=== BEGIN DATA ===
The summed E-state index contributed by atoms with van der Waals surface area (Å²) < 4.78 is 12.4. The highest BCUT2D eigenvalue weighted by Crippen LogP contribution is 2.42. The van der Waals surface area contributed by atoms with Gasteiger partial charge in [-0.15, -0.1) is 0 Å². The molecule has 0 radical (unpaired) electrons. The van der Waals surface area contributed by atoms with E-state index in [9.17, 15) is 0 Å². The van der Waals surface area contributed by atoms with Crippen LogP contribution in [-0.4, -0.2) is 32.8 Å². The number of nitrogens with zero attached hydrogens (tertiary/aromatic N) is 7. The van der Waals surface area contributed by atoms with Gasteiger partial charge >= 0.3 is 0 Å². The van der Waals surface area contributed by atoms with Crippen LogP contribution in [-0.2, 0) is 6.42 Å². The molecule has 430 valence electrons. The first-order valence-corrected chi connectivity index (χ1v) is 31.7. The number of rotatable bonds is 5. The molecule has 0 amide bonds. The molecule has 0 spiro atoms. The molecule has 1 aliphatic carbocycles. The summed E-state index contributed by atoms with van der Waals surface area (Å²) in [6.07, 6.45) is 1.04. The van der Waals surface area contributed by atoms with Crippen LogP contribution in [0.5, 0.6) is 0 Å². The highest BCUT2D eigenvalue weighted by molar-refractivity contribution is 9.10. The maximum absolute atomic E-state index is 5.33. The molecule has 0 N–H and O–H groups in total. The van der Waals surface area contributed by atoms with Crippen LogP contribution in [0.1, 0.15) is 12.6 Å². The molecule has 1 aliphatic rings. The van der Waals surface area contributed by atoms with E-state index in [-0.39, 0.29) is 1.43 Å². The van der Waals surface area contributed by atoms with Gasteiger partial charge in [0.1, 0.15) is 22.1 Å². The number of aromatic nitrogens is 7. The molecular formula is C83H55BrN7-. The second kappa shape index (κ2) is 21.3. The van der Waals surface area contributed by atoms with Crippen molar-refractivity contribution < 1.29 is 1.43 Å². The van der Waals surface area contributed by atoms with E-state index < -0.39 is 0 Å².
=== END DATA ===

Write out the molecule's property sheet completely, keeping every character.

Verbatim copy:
The summed E-state index contributed by atoms with van der Waals surface area (Å²) < 4.78 is 12.4. The highest BCUT2D eigenvalue weighted by Crippen LogP contribution is 2.42. The van der Waals surface area contributed by atoms with Gasteiger partial charge in [-0.15, -0.1) is 0 Å². The molecule has 0 radical (unpaired) electrons. The van der Waals surface area contributed by atoms with E-state index in [9.17, 15) is 0 Å². The van der Waals surface area contributed by atoms with Crippen LogP contribution in [-0.4, -0.2) is 32.8 Å². The number of nitrogens with zero attached hydrogens (tertiary/aromatic N) is 7. The van der Waals surface area contributed by atoms with Gasteiger partial charge >= 0.3 is 0 Å². The van der Waals surface area contributed by atoms with Crippen LogP contribution in [-0.2, 0) is 6.42 Å². The molecule has 430 valence electrons. The first-order valence-corrected chi connectivity index (χ1v) is 31.7. The number of rotatable bonds is 5. The molecule has 0 amide bonds. The molecule has 0 spiro atoms. The molecule has 1 aliphatic carbocycles. The summed E-state index contributed by atoms with van der Waals surface area (Å²) in [6.07, 6.45) is 1.04. The van der Waals surface area contributed by atoms with Crippen LogP contribution in [0.5, 0.6) is 0 Å². The highest BCUT2D eigenvalue weighted by molar-refractivity contribution is 9.10. The maximum absolute atomic E-state index is 5.33. The molecule has 0 N–H and O–H groups in total. The van der Waals surface area contributed by atoms with Crippen LogP contribution in [0.1, 0.15) is 12.6 Å². The molecule has 1 aliphatic rings. The van der Waals surface area contributed by atoms with E-state index in [-0.39, 0.29) is 1.43 Å². The van der Waals surface area contributed by atoms with Gasteiger partial charge in [0.1, 0.15) is 22.1 Å². The number of aromatic nitrogens is 7. The molecular formula is C83H55BrN7-. The second kappa shape index (κ2) is 21.3. The van der Waals surface area contributed by atoms with Crippen molar-refractivity contribution < 1.29 is 1.43 Å². The van der Waals surface area contributed by atoms with E-state index < -0.39 is 0 Å².